scaling MySQLWhen you develop an application you expect success, and often success comes with growth problems.  These problems especially show themselves in the area of data storage, where being stateful is not as easy to scale as the stateless parts of the application.

There are several stages of approaching database scalability:

  1. Configuration and query optimization. This step can help a lot, and I would recommend a recent book by Daniel Nichter “Efficient MySQL Performance: Best Practices and Techniques”, which goes into this topic.
  2. If #1 is done and you continue to push the limits of your database, the next step is to improve the hardware: adding extra memory, improving storage throughput (regular SSD, NVMe storage layer, etc.), or increasing the size of the cloud instances (this is what I call “optimization by credit card”). This typically should help, but only to a certain limit. And there is only so much memory or storage you can push into a server before it becomes very expensive very quickly, never mind the physical limits of how much memory you can fit into a single server.
  3. Step 3 is distributing the workload on multiple servers when the limit of the single server is met. When the workload is read-intensive, it can be typically solved by a regular MySQL source->replica replication, however, if you need to scale writes, it becomes quite complicated.

I would like to provide an excerpt from the Square Cash Engineering blog, which describes their experience (Sharding Cash | Square Corner Blog (

“Cash was growing tremendously and struggled to stay up during peak traffic. We were running through the classic playbook for scaling out: caching, moving out historical data, replica reads, buying expensive hardware. But it wasn’t enough. Each one of these things bought us time, but we were also growing really fast and we needed a solution that would let us scale out infinitely. We had one final item left in the playbook.”

Before jumping to the solution that Square Cash is using, I should mention a traditional solution to sharding (this is how we name distributing MySQL workload into multiple smaller pieces – servers) –  sharding on the application level – basically, an application decides what server to use to execute a query. However, there is a constantly increasing need to have sharding logic separated from the application, so developers are focusing on creating business outcomes rather than solving database workload distribution problems again and again. Therefore there is a need to move the “distribute workload” logic from an application level to a middleware or even to a database level.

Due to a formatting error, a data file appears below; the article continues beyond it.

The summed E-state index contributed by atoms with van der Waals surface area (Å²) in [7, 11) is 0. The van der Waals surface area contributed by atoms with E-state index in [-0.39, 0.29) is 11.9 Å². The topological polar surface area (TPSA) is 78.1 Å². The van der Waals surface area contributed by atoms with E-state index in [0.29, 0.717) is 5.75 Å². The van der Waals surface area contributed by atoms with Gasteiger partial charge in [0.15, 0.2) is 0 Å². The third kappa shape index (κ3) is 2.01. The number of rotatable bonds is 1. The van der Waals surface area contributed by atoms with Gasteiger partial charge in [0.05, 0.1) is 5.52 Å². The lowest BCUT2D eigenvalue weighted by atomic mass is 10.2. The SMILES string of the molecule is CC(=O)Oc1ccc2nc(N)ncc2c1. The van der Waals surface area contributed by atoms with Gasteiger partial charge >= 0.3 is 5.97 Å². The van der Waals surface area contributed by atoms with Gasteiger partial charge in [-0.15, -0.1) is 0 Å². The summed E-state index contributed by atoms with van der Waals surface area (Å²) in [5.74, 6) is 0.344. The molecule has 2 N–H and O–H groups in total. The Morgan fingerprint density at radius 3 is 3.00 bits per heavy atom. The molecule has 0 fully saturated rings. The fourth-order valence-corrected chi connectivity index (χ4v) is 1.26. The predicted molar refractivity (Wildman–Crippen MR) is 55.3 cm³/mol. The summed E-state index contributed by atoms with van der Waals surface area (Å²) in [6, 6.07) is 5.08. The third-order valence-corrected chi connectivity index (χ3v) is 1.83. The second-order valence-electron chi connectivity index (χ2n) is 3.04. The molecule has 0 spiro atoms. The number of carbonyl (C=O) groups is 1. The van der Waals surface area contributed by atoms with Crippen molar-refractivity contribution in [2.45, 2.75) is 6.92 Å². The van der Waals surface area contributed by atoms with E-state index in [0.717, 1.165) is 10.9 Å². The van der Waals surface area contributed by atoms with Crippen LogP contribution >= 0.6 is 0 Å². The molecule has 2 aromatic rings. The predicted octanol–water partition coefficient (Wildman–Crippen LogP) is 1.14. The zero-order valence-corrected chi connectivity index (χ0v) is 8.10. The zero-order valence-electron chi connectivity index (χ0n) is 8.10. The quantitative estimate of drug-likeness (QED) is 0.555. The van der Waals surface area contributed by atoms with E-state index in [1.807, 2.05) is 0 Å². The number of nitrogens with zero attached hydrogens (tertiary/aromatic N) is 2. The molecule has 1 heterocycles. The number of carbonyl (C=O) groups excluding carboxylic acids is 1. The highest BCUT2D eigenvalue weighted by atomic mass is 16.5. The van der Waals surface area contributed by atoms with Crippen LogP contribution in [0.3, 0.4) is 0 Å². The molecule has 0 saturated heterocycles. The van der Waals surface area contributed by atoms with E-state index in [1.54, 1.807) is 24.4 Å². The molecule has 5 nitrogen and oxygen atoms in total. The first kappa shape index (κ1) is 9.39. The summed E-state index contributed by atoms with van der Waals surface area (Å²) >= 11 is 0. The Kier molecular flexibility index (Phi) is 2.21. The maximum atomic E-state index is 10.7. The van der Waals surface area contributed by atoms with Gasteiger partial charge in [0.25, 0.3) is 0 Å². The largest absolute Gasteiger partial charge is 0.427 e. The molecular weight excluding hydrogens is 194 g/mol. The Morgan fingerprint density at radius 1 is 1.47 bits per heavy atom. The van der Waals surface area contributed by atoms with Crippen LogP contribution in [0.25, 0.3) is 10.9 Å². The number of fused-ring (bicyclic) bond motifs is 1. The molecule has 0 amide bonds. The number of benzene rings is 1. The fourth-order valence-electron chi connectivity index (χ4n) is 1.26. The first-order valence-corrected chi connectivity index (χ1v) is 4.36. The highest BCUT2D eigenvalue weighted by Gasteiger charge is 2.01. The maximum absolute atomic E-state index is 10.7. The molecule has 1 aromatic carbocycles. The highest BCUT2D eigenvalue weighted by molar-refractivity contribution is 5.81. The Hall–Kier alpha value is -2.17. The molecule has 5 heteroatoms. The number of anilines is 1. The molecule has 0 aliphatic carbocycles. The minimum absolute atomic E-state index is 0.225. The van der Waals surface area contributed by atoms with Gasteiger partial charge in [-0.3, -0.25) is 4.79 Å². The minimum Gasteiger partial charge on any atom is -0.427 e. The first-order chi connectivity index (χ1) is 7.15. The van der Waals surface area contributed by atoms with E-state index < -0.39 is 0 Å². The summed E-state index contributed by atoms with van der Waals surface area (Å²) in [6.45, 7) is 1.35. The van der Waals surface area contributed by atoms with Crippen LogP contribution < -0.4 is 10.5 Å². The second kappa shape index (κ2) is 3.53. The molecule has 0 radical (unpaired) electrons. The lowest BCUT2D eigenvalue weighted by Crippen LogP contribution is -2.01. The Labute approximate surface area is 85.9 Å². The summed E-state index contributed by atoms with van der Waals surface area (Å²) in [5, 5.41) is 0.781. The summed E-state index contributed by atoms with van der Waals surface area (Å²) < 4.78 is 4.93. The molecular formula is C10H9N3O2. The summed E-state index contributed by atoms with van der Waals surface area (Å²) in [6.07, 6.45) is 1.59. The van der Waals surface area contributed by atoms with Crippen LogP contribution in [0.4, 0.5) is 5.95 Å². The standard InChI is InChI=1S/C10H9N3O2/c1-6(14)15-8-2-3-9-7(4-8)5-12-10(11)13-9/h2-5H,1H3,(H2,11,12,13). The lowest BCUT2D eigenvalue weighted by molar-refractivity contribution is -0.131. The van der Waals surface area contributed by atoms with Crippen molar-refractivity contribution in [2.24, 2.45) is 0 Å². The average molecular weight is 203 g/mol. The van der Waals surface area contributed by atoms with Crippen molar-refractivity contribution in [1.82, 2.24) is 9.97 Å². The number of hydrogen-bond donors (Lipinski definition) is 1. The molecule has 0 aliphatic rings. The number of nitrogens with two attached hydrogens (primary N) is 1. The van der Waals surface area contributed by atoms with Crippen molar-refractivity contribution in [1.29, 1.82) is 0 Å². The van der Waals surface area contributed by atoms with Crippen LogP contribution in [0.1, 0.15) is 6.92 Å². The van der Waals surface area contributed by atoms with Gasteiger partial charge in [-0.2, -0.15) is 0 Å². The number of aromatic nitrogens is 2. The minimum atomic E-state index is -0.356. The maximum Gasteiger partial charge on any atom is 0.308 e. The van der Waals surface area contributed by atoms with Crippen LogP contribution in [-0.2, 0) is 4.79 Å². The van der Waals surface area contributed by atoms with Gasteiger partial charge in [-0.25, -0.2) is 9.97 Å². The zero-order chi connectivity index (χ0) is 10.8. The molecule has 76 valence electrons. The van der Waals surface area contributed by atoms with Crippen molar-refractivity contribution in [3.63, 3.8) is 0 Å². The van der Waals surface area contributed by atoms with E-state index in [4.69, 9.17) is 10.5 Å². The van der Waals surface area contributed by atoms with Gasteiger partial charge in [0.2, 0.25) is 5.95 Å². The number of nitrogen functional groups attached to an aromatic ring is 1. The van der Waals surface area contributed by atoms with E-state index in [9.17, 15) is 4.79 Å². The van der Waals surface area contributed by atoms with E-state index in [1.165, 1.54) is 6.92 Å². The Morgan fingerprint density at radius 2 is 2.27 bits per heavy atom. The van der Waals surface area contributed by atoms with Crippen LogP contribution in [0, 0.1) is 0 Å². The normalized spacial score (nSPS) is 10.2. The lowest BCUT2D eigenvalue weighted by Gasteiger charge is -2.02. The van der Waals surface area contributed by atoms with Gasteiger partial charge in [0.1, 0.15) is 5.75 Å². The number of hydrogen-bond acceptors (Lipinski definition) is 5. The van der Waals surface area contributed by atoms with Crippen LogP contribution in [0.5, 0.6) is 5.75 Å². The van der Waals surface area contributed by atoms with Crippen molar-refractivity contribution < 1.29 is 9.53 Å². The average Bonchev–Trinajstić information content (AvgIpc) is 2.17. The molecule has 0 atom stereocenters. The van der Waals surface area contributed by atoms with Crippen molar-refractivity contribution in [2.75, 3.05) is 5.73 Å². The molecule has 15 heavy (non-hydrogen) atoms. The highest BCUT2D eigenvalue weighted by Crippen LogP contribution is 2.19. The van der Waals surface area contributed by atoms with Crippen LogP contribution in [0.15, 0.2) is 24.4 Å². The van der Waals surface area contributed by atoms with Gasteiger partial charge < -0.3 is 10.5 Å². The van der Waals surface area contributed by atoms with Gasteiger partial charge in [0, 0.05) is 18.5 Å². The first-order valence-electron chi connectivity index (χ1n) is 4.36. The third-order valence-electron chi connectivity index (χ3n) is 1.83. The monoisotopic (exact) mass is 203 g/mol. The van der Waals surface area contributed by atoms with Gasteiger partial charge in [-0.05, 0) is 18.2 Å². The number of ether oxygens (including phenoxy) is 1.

There is already an available middleware that helps with these problems (and this is what Square Cash is using): Vitess (Vitess | A database clustering system for horizontal scaling of MySQL)

Vitess is an open source software that works like a proxy and helps to distribute MySQL workload across multiple servers (for more details about Vitess architecture I will refer to the Sugu Sougoumarane presentation: 2019-sugu-highload.pdf ( and to our introduction: Introduction to Vitess on Kubernetes for MySQL – Part I of III – Percona Database Performance Blog).

Originally, Vitess was developed to scale YouTube, although I’ve heard recent rumors that Google migrates YouTube to a different backend. Later, it was adopted not only by Square Cash but also by companies like Slack, Pinterest, GitHub, and HubSpot. They all are looking to solve MySQL scalability problems.

I wrote this blog post to collect your opinions:

  • Did you try and have an experience with scaling-out solutions, and can you share it?
  • Would you be interested in hearing more about scale-out from Percona, like basic usage, setup, and general guidance?
  • Would you be interested in having support for products for scaling-out from Percona?

Please share your thoughts with us in this survey.

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